You can’t have helped but notice that there is a Lego Movie about to open in UK cinemas on Friday. The movie smashed its budget ($60m) in the first week in the US alone, and is sure to be one of the hit films of 2014. It will be very interesting to see how this movie influences the future direction of brand marketing and impacts the global sales of LEGO.
But let’s deal with the elephant in the room for a second. This is an advert for a children’s toy – and a long one at that. So why are men, women and children of all ages lining up to hand over their hard-earned cash to see it? If there is one thing that the Lego Movie will teach us, it is the power of brand storytelling.
1. Ideas inspire, product’s don’t
Anyone who has ever done any form of sales training has probably heard phrases like, "You’re not selling a bed, you’re selling a good night’s sleep". The idea is that the product isn’t the reason that people feel compelled to buy, largely because most products are actually fairly uninspiring, but it is what the product allows them to do that is inspiring. Lego has worked on this principle since it was founded in 1949.
Lots of brands are doing this. BT is trying to sell broadband packages by telling us about the dating exploits of some socially awkward middle-class students. When we buy a pair of TOMS Shoes, we’re giving a pair to a child suffering poverty in Africa, and we’re led to believe that our apple pies are lovingly baked by Mr Kipling.
In simple terms, a bucket of plastic bricks (like a fast internet connection or a pair of shoes) isn’t that interesting. What makes it interesting is the imagination of an eight-year-old who wants to make a huge tower, a spaceship, a plane, a tank, a racing car, a football stadium, a giant house with guns on the roof or whatever else I could come up with in the confines of my bedroom. Lego didn’t sell those ideas to me, I made them up all by myself, and that is what will make the Lego Movie such a phenomenal success.
Like many, I’ve seen the trailers for the film and I’ll admit, it is certainly appealing to the eight-year-old within me. I’ve created those stories, where the good guys have to save the world from evil, on my bedroom floor and now I can see it on the big screen. Even 20 years later, this movie absolutely plays on my love for my favourite toy.
So how do brands recreate this success without investing $60m in a movie with Warner Bros, or building six amusement parks around the world?
2. Understand who buys your product, and why
Understanding what motivates your customers to actually make a purchase is critical to getting your brand story right – because that is how you are going to inspire them. For Lego, its product is about inspiring young people to come up with amazing creations, make up their own stories and to let their imagination run free.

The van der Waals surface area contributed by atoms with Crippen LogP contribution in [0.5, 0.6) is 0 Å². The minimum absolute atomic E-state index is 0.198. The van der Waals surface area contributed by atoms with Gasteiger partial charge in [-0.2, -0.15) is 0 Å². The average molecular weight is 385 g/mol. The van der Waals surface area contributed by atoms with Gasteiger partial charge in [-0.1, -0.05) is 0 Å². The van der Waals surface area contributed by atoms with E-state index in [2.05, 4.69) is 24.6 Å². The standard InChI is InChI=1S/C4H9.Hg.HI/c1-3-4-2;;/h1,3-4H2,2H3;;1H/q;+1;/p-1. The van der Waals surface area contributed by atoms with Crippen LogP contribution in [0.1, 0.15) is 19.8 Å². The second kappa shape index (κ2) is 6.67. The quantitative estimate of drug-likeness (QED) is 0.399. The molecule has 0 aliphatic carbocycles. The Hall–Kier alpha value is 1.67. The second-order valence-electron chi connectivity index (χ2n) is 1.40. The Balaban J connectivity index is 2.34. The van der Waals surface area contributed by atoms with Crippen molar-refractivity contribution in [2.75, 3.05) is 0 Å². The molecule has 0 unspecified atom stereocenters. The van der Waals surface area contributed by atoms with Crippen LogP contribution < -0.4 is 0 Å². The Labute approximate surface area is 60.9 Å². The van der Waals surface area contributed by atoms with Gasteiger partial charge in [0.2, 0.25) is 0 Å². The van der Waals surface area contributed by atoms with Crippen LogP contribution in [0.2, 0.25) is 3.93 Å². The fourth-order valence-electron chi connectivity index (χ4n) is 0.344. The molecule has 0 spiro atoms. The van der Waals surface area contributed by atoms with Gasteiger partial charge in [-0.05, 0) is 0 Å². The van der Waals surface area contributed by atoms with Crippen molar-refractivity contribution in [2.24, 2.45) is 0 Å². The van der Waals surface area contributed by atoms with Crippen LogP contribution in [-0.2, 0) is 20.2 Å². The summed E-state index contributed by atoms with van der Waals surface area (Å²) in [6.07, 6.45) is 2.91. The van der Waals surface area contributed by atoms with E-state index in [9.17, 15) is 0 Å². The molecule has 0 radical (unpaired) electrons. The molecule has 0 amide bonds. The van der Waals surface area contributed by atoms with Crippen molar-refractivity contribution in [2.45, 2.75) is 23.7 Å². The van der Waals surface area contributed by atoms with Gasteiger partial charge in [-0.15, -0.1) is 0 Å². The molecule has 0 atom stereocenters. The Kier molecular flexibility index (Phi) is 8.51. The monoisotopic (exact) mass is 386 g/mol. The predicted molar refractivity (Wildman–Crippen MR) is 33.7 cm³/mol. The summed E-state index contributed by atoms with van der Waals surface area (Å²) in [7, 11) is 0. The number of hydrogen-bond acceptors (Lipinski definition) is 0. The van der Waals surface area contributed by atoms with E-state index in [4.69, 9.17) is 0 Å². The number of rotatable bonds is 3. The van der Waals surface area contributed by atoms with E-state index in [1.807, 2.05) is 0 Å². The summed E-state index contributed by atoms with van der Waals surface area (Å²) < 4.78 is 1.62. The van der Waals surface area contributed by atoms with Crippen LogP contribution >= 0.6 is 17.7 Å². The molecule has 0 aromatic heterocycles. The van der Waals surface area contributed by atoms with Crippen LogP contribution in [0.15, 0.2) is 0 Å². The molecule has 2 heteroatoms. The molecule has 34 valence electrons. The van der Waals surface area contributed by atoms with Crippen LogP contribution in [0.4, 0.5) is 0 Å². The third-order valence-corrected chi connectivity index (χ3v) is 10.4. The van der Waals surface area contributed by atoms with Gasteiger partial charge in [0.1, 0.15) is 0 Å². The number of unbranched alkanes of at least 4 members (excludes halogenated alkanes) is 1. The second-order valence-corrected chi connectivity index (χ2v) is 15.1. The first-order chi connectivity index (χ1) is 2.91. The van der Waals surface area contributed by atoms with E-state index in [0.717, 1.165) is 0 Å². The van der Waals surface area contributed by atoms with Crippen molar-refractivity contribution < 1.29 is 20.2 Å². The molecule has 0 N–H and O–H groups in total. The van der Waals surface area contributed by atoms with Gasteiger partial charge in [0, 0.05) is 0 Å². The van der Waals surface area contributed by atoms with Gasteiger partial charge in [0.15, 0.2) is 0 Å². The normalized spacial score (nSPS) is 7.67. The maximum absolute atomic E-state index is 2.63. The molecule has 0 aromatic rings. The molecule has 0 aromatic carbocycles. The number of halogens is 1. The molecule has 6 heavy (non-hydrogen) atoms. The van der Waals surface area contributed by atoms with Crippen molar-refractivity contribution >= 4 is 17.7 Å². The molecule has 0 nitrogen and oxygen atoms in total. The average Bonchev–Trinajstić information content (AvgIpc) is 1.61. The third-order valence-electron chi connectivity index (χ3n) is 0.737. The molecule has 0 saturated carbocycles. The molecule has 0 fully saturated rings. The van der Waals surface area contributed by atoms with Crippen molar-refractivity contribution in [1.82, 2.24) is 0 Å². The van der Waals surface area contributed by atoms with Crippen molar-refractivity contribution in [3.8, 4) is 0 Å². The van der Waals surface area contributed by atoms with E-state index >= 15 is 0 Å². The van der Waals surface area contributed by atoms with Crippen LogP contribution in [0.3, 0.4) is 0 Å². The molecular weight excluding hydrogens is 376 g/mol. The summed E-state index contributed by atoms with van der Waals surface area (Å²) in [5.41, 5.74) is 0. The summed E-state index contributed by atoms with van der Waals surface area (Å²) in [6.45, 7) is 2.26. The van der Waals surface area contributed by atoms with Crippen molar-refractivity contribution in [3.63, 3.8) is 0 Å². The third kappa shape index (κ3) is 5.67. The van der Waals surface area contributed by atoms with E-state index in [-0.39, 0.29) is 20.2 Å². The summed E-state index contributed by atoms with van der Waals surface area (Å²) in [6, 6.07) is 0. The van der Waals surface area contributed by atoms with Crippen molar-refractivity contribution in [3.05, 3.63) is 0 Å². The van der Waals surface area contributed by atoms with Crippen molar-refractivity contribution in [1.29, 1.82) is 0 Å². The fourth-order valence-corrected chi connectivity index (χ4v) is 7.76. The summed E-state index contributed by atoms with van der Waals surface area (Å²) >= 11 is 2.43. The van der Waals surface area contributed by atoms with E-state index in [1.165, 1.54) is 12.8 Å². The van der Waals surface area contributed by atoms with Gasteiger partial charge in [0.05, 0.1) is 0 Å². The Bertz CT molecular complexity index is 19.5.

Your product may well be a cheap holiday, but it could also be two weeks of family relaxation in the sunshine, with clear blue seas lapping at your feet. If could be just a large TV, but it could equally be an immersive home cinema experience with a world of entertainment little more than a click away.
Understand the real reasons why people are engaged with your brand, then come up with a story that reflects them.
3. Playing to the strengths of brand advocacy
Why do sportswear brands associate themselves with the best, most prominent sportsmen and women in the world? Because these are people that inspire. If I want to improve my football skills, an endorsement for a new pair of boots from a leading footballer is a very compelling message.
Nike has really nailed this point. It’s ‘Parklife’ ad put 90s football stars on the pitches at Hackney Marshes, while the Guy Richie-directed ‘Take It To The Next Level’ campaign took us through the journey from Sunday league to international superstar – a dream that, for millions, will probably never quite die.
4. Use nostalgia to your advantage
Much of the Lego Movie’s success is down to nostalgia. It is a product that has spanned generations and will continue to do so.
Nostalgia is a big selling point. The aforementioned Mr Kipling takes people back to the tastes and the smells of home cooking. US car manufacturers play heavily on the fact that they are still based in the hardworking, blue-collar town of Detroit and Microsoft played heavily on 90s nostalgia to reconnect people with Internet Explorer.
5. Keep your narrative consistent
If it sounds obvious, it’s because it is. Having a consistent narrative is critical to ensuring that consumers can buy into your brand story. If you have a diverse range of products, think about how these individually connect with your story and ensure that your core brand value is at the forefront of your mind with every decision that you make. If not, you’re going to end up with a narrative that is confused, unclear and ultimately, uninspiring.
Michael Hewitt, is content marketing manager at Stickyeyes